For the main course, we had the Black Cod in the Bag, a huge slice of cod simmered in a heat-proof bag with Cantonese sauce. I’m normally not a big fan of cod, but this one changed that. Apparently, the cod was marinated in milk to remove all traces of fishiness then locked in plastic with the sauce. The result was a well-balanced succulent fish that was tender to the bite. The Long Short Rib Teriyaki, a roasted whole rib basted with teriyaki and orange reduction, was cooked the way steaks should be, well-done on the outside and juicy inside. It was very flavorful, thanks to two days of marination, so the side dishes of Arugula Mushroom Truffle and the Mash Tradition were great to neutralize its flavor.

Finally, we capped the experience with two wonderful desserts that were utterly divine. The Strawberry Chantilly (strawberries, strawberry sorbet and vanilla chantilly) was sweet yet very light. The Lemon & Lemon Tart (candied whole lemon, lemon sorbet and curd, vanilla chantilly and sable) was a new experience in itself. The lemon skin was thinned and candied to perfection, which gave it an extraordinary bittersweet tanginess.

Mr & Mrs Bund is as French as Chef Paul, though non-French influences from his many world travels do get fused with his offerings. Each dish we savored had the right balance of contrasting flavors and was served exactly at the exact perfect moment – not a second early nor late. But there was always an element of daring, resulting in some pleasant surprise.


Cost: RMB400++. You can get better deals if you can hold the hunger pangs and do late dinner (RMB250 + 10% service charge).

Time open: Open every day for dinner (5:30 pm onwards). Late-night dinner (with reduced prices for set meals) is available from Thursday to Saturday, 11:00 pm to 2:00 am onwards. Brunch is on weekends (11:30 am-2:30 pm).

Reservations:   It’s always best to reserve first to guarantee a seat.   You can either call or book online at http://www.mmbund.com/resa.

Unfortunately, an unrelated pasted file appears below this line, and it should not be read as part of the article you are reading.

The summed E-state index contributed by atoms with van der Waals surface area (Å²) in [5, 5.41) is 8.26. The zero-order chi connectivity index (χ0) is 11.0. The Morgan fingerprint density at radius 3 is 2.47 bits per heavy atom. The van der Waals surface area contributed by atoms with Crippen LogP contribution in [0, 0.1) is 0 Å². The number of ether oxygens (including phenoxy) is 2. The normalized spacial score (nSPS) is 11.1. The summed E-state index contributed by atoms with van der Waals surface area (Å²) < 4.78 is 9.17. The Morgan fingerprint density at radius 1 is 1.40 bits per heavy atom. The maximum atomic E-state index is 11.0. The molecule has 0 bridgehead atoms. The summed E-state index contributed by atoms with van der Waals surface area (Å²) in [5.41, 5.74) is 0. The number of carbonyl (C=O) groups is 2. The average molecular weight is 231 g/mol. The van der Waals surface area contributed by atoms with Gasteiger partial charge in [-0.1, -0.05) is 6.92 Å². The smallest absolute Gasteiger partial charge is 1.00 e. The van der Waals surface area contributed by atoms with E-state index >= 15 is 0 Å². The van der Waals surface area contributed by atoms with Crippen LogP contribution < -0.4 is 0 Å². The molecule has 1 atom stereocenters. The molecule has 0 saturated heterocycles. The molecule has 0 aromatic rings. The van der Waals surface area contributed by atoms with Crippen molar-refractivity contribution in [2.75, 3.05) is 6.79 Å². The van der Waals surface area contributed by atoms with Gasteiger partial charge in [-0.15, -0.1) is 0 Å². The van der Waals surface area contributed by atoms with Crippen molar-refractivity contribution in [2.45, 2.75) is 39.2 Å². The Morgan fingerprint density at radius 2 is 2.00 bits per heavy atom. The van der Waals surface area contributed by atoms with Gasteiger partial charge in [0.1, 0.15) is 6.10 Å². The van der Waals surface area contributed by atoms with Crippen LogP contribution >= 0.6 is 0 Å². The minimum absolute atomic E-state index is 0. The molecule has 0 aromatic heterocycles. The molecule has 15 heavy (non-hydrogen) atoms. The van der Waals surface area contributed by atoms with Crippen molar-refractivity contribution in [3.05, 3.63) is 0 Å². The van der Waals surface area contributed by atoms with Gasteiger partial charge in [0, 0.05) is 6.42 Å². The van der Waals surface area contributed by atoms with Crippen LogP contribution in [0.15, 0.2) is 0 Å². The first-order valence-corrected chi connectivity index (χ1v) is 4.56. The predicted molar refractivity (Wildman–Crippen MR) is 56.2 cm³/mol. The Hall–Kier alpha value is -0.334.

Service: Attentive, superb, courteous, the servers are well-briefed and can speak English, which is a rarity in China.

Tip: Chef Paul knows best. Trust his recommendations. Look for the red “&” sign.


  • Visit the Yuyuan Garden. This Ming Dynasty respite built in 1577 is Shanghai’s most popular cultural landmark. Afterwards, shop till you drop at the renovated Qing Dynasty Old Street in Fangbang Road for souvenirs.
  • Gaze into the future from The Bund. Stroll at the new Bund promenade, take the evening cruise or party late at night, and enjoy the free light show from the towers.
  • Cross from the past to the future, from Puxi to Pudong, in a weirdly amusing psychedelic time machine, The Bund Sightseeing Tunnel (RMB70 round trip). When you get to Pudong, scale either the Pearl TV Tower, Jinmao, or Shanghai SWFC.
  • Chillax at Xintiandi. This upscale establishment on traditional alleyway homes (lòngtáng) is perfect for coffee and chit-chats.
  • Explore the Jade Buddha Temple or JingAn Temple, two of Shanghai’s active monasteries brimming with hyperactive tourists.
  • Relive the past in one of Shanghai’s many ancient water towns. You won’t need to take a time machine to return to ancient China. Within Shanghai, decadent water towns resembling period film sets abound. Zhujiajiao is a cab ride away, while Qibao can be reached by subway. Aside from postcard-perfect images, there are plenty of Shanghai street delicacies to snack on.
  • Be enthralled by some of the world’s best acrobats at the Era Acrobat Show: http://www.era-shanghai.com/era/en/spotlight/.
Share Button